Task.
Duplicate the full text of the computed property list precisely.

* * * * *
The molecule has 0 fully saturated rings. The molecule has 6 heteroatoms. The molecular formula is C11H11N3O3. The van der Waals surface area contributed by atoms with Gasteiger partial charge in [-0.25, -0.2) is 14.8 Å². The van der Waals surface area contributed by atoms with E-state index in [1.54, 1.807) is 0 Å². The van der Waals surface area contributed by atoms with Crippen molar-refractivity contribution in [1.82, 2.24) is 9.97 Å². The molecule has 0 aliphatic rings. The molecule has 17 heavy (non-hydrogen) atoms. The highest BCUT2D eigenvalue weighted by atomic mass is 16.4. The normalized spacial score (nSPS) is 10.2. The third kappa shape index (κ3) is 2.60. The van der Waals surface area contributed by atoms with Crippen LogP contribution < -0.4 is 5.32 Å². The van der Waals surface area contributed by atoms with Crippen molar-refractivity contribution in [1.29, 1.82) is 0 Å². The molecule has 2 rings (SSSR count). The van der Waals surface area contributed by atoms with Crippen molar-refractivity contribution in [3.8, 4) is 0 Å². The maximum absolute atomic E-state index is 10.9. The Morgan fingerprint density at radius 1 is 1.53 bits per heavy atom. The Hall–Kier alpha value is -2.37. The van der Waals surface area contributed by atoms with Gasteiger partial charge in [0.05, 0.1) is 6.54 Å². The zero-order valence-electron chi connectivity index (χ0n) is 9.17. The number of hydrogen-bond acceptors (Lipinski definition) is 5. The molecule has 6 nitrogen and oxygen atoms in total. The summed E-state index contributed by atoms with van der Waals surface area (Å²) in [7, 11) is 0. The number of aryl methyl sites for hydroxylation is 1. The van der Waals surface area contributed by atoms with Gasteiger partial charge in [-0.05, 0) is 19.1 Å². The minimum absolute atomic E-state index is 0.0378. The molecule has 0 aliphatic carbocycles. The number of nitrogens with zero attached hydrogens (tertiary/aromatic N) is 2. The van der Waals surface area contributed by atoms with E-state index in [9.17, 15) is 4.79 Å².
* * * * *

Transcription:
The molecule has 0 fully saturated rings. The molecule has 6 heteroatoms. The molecular formula is C11H11N3O3. The van der Waals surface area contributed by atoms with Gasteiger partial charge in [-0.25, -0.2) is 14.8 Å². The van der Waals surface area contributed by atoms with E-state index in [1.54, 1.807) is 0 Å². The van der Waals surface area contributed by atoms with Crippen molar-refractivity contribution in [1.82, 2.24) is 9.97 Å². The molecule has 0 aliphatic rings. The molecule has 17 heavy (non-hydrogen) atoms. The highest BCUT2D eigenvalue weighted by atomic mass is 16.4. The normalized spacial score (nSPS) is 10.2. The third kappa shape index (κ3) is 2.60. The van der Waals surface area contributed by atoms with Crippen LogP contribution < -0.4 is 5.32 Å². The van der Waals surface area contributed by atoms with Crippen molar-refractivity contribution in [1.29, 1.82) is 0 Å². The molecule has 2 rings (SSSR count). The van der Waals surface area contributed by atoms with Crippen molar-refractivity contribution in [3.8, 4) is 0 Å². The maximum absolute atomic E-state index is 10.9. The Morgan fingerprint density at radius 1 is 1.53 bits per heavy atom. The Hall–Kier alpha value is -2.37. The van der Waals surface area contributed by atoms with Gasteiger partial charge in [0.05, 0.1) is 6.54 Å². The zero-order valence-electron chi connectivity index (χ0n) is 9.17. The number of hydrogen-bond acceptors (Lipinski definition) is 5. The molecule has 6 nitrogen and oxygen atoms in total. The summed E-state index contributed by atoms with van der Waals surface area (Å²) in [7, 11) is 0. The number of aryl methyl sites for hydroxylation is 1. The van der Waals surface area contributed by atoms with Gasteiger partial charge in [-0.05, 0) is 19.1 Å². The minimum absolute atomic E-state index is 0.0378. The molecule has 0 aliphatic carbocycles. The number of nitrogens with zero attached hydrogens (tertiary/aromatic N) is 2. The van der Waals surface area contributed by atoms with E-state index in [9.17, 15) is 4.79 Å².